MAJOR: SOCIOLOGY
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Sociology is the study of how people live together and how their lives are structured by social institutions, culture, and history. Sociologists are interested in the causes and consequences of social phenomena such as social inequality, racism, changing family structures and gender roles, white-collar and violent crime, mental and physical illness, the aging of the population, and much more.

Students of sociology do not study individuals as isolated beings. Instead, they study people within the larger cultural, social, and political contexts that influence their behavior. The Department of Sociology places a tremendous value on our core training in sociological theory as well as research methods and statistics.

Declare This Major

Undergraduates currently enrolled at UT who wish to major in sociology must first meet with a sociology advisor. There is no formal application process. For more information, visit the student affairs page on how to declare a major.

Prospective students should visit to learn about the application process and how to declare your major.

Required Courses

Visit the sociology degree plan to view all required courses for the sociology major in the College of Liberal Arts. View course descriptions of current sociology courses. SOC 317L, or an approved substitution, is prerequisite for SOC 317M. All upper-division courses require upper-division standing; see the FAQs for additional information.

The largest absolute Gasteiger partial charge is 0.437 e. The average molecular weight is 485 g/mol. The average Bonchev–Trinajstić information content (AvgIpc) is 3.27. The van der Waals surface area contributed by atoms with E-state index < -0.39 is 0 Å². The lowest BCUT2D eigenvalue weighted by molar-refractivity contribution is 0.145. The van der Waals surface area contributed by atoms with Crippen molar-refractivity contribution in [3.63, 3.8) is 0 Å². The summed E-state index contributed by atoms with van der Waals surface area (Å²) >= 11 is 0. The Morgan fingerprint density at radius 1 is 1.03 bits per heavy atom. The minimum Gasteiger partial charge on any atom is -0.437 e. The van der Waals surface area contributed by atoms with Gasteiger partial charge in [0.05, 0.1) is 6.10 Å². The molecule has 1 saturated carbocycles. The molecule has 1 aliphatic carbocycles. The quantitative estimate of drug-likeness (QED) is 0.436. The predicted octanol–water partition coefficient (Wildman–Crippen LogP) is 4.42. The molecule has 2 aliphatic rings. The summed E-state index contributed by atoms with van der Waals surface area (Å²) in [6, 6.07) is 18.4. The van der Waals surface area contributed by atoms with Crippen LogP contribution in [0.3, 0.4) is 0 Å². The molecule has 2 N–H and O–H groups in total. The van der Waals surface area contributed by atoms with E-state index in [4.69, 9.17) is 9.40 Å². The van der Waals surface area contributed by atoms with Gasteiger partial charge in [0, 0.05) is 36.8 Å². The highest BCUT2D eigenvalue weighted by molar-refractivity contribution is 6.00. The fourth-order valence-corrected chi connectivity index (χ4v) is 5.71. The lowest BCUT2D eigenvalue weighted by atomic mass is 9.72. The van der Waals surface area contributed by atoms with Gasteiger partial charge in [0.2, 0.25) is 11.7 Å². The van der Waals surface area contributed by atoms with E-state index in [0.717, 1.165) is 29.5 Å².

The sociology major requires 27 hours of coursework with 18 hours in residence. This means up to 6 hours can be taken as transfer coursework (or via correspondence). SOC 302 and SOC 317L have non-UT transfer equivalents and can be taken elsewhere. The department does not accept SOC 317M (Social Research Methods) and SOC 379M (Sociological Theory) taken at other institutions; these courses MUST be taken in residence.

Personality

Sociology majors have a curiosity about the human experience from a variety of different perspectives. They are driven to find the big answers to even bigger questions such as: "What causes crime? Who succeeds and why? Why do people engage in altruism - or conversely - commit acts of violence against one another?" (Sweet & Rothenberg, 2008)

While no one personality is more suited to sociology than another, students who are civically and socially minded are well suited to the practice of sociological imagination. Whether you are an exploratory prospective student, a student thinking about a second major, or a pre-med student preparing for the MCAT, consider taking SOC 302, The Introduction to the Study of Society. This introductory course will alter your worldview and may help you discover a new path in sociology!

Skills

Sociology provides a foundation for the work force and graduate study in a wide range of fields including law, business, social work, medicine, public health, public administration, and sociology.

Sociology majors will acquire the following foundational skills:

  • Qualitative and quantitative research and data analysis
  • Critical thinking skills
  • Effective verbal and written communication
  • Global and historical perspective about various cultures, groups, and societies; social issues; and policies

A small sample of directly related careers

Sociologist
Public Relations Specialist
Survey Researcher
Foreign Service Officer
Biographer
Community Service Manager
Human Resources Manager
Lawyer
Nonprofit Manager
Professor

Remember: Your major does not (necessarily) equal your career. View a list of career ideas for any major.